Wallabies seal series win in Brisbane

So much is at stake for Australia and England as they meet in the second meeting of the three-game tour at Suncorp Stadium in Brisbane on Saturday.

For the Wallabies, who claimed the spoils in the opening clash, they are looking to seal a series victory and start their Test season in the best possible way. It would represent a superb result against a country they have fought against since Eddie Jones took charge of the Red Rose.

In eight successive matches they have barely come close, but in Perth on July 2, 2022 they finally ended six years of frustration. This was despite there being just 14 men left in the second half as they physically bullied England into earning a 1-0 lead before the second international.

It’s a sign that Australia is growing under the leadership of Dave Rennie, who has made incremental improvements since taking the reins in 2020, but also that tourists are falling back a lot with Jones still at the helm.

His job isn’t on the line at the moment, with the RFU backing their man and oddly insisting this team is getting better, but you wonder if enough dissenting voices could lead to change if those pretty appalling performances turn out to be. continue.

It must be so frustrating for England fans to see a talented team not playing to their potential, a problem that has existed since the end of the 2019 World Cup.

Jones once again changed the squad in an attempt to find the right formula, with Tommy Freeman and Guy Porter making their debuts and talented young scrum-half Jack van Poortvliet taking over for Danny Care, but perhaps the ‘Australian is not the right man. After?

The England boss continues to change things, from players to coaches, but at some point there has to be progress. With Australia in the know after a lackluster first half last weekend and improving their squad with the addition of Taniela Tupou, the Wallabies will imagine themselves inflicting more misery on the English.

They have an extremely powerful backline, with Samu Kerevi, Marika Koroibete and Hunter Paisami all excellent ball carriers, and with the visitors downsizing behind the scrum by knocking out Joe Cokanasiga, the home side will look to be direct one more time.

What happened during the first test

England must have regretted their inability to turn their dominance and power play into points as Australia came away with a 30-28 victory. The Red Rose controlled the first half and also had the advantage of seeing Wallaby lock Darcy Swain off for a header, but they could only enter the break level at 6-6. Although there were just 14 men left and Ellis Genge made the jump for the Red Rose early in the second half, the hosts dominated the final quarter and scored three tries through Jordan Petaia, Folau Fainga’a and Pete Samu. It sealed an impressive win and took them 1-0 up in the series, although Henry Arundell and Van Poortvliet landed late for the tourists.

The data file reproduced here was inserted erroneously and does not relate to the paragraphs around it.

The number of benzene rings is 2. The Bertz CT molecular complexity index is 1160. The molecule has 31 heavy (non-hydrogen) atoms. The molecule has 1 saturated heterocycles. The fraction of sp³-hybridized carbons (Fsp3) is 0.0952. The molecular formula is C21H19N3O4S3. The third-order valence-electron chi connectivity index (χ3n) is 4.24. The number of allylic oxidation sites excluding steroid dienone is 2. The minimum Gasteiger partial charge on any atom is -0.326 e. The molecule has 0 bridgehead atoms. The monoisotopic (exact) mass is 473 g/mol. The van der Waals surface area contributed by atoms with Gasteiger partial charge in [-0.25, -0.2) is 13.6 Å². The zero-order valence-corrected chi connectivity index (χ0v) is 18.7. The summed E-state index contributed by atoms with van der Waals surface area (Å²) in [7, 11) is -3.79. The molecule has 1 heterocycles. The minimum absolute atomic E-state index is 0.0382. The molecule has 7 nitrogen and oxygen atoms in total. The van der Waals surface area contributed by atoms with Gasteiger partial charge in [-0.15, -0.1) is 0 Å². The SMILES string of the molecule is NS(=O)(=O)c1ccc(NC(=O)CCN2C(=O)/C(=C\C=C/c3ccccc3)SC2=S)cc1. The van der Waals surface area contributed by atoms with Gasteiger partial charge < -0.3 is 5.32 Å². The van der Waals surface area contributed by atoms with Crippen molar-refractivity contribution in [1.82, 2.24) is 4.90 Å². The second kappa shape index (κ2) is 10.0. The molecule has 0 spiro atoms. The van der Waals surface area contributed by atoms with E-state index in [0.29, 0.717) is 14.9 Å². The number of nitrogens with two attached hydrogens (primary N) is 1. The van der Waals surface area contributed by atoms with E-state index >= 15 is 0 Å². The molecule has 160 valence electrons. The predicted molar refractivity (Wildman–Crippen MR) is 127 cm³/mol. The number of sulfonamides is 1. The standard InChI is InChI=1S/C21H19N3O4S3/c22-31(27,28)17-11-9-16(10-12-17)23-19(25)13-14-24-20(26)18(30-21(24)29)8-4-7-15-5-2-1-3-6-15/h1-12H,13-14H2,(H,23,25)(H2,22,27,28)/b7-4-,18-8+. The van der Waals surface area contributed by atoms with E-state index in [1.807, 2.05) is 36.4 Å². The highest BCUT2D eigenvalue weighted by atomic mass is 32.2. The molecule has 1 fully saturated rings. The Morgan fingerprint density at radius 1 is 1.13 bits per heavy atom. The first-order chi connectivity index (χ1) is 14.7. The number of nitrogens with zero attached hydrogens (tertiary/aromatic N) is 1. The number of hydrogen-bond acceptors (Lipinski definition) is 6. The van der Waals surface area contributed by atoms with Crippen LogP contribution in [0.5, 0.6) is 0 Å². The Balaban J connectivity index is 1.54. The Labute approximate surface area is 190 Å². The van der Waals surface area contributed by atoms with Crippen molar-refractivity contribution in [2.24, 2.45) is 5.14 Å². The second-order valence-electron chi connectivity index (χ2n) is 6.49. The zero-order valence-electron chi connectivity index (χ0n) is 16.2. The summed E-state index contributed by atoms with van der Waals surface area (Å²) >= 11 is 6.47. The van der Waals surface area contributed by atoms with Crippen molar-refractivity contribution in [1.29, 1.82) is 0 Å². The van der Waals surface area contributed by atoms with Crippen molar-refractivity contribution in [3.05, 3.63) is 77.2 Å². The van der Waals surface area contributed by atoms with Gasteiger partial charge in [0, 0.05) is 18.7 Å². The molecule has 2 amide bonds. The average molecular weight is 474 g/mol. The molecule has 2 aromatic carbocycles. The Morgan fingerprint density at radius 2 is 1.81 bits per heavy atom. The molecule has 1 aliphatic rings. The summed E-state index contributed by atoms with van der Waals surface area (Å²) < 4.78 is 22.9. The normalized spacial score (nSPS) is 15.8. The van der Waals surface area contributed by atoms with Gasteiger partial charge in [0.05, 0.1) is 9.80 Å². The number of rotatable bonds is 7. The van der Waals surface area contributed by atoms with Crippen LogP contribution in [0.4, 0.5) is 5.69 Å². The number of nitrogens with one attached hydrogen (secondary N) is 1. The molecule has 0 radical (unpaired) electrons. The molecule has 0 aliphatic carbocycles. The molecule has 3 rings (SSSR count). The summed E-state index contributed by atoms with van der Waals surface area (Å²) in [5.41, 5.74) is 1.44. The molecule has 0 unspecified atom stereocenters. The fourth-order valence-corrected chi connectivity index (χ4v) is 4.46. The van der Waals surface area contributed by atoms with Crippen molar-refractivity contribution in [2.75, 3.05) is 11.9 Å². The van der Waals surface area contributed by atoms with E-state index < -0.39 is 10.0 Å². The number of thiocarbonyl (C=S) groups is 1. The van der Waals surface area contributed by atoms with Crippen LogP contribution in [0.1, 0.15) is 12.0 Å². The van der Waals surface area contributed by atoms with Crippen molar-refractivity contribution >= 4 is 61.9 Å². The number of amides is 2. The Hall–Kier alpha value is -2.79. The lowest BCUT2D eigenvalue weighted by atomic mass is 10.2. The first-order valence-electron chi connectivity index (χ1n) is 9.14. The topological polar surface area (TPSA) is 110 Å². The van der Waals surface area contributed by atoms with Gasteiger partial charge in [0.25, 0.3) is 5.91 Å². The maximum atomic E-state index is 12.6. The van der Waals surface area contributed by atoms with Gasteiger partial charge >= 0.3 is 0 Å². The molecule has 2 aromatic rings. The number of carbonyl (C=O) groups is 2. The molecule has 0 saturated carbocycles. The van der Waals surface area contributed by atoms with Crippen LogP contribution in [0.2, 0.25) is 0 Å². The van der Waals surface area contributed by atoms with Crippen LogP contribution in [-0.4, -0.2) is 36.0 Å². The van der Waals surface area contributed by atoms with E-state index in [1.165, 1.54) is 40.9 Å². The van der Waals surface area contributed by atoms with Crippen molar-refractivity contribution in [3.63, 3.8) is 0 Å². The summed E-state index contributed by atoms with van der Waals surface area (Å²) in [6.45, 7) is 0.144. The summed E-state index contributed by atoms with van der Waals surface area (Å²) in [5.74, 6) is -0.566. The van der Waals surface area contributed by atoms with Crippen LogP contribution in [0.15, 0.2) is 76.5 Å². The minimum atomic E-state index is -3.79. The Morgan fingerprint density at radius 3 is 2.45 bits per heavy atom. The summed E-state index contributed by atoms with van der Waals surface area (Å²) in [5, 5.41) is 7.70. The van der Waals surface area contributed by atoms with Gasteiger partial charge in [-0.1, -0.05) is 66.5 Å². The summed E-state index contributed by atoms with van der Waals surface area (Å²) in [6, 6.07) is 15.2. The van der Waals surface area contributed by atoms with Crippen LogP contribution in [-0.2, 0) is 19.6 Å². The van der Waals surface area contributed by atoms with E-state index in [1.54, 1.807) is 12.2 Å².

what they said

Australia head coach Rennie expects both teams to improve this weekend after an error-ridden first half in the opening Test match in Perth.

“We felt like we had our toes in the water in that first half, the guys understood better the lift and the intensity required at this level,” he said.

“I expect England to be better too, so it should be one hell of a game.”

Rennie also discussed Swain’s red card and believes players, coaches and officials learned from the incident and what potentially led to the lock’s reaction to Jonny Hill’s antics.

“It’s surprising that the first offense, the push to the face, was quite aggressive and was not seen by any official,” he said.

“Maybe if that had been the case, it would have been sorted out and Darcy wouldn’t face justice. Everyone’s awareness is a little clearer on that now.

England boss Jones insists debutants Freeman and Porter are ready for the rigors of Test Rugby after being named to start the second Test.

“We believe this is the future of the team and we believe these players are ready,” he said. “We always try to make sure the young players are ready to play and we think Guy and Tommy are ready to play.

“We’ve made some changes to the backline looking to give the way we play a bit more punch. We felt we didn’t take chances as they prevailed against Australia in the last game.

“Porter plays with a lot of punch, he takes the line and he places himself well between the defenders. The way Australia defends itself must be able to do that.

“Freeman finds the ball. We wanted our back three to be more in the game last weekend and we think Freeman is the type of guy who can find the ball.

“Both are balanced, they get along well. They have trained very well since we got them. »

Players to watch

After a superb second-half performance, Australia kept much of the squad in place, but it’s interesting to see Paisami Hunter returns in place of Len Ikitau. The Brumbies center has a calf injury which means the Reds man has a chance to return to the XV. Paisami had a stellar first season in Wallaby gold but struggled in 2021 and was later dropped by Rennie. However, the talented full-back has continued to perform in Super Rugby and the head coach will hope he has learned from last season’s disappointment.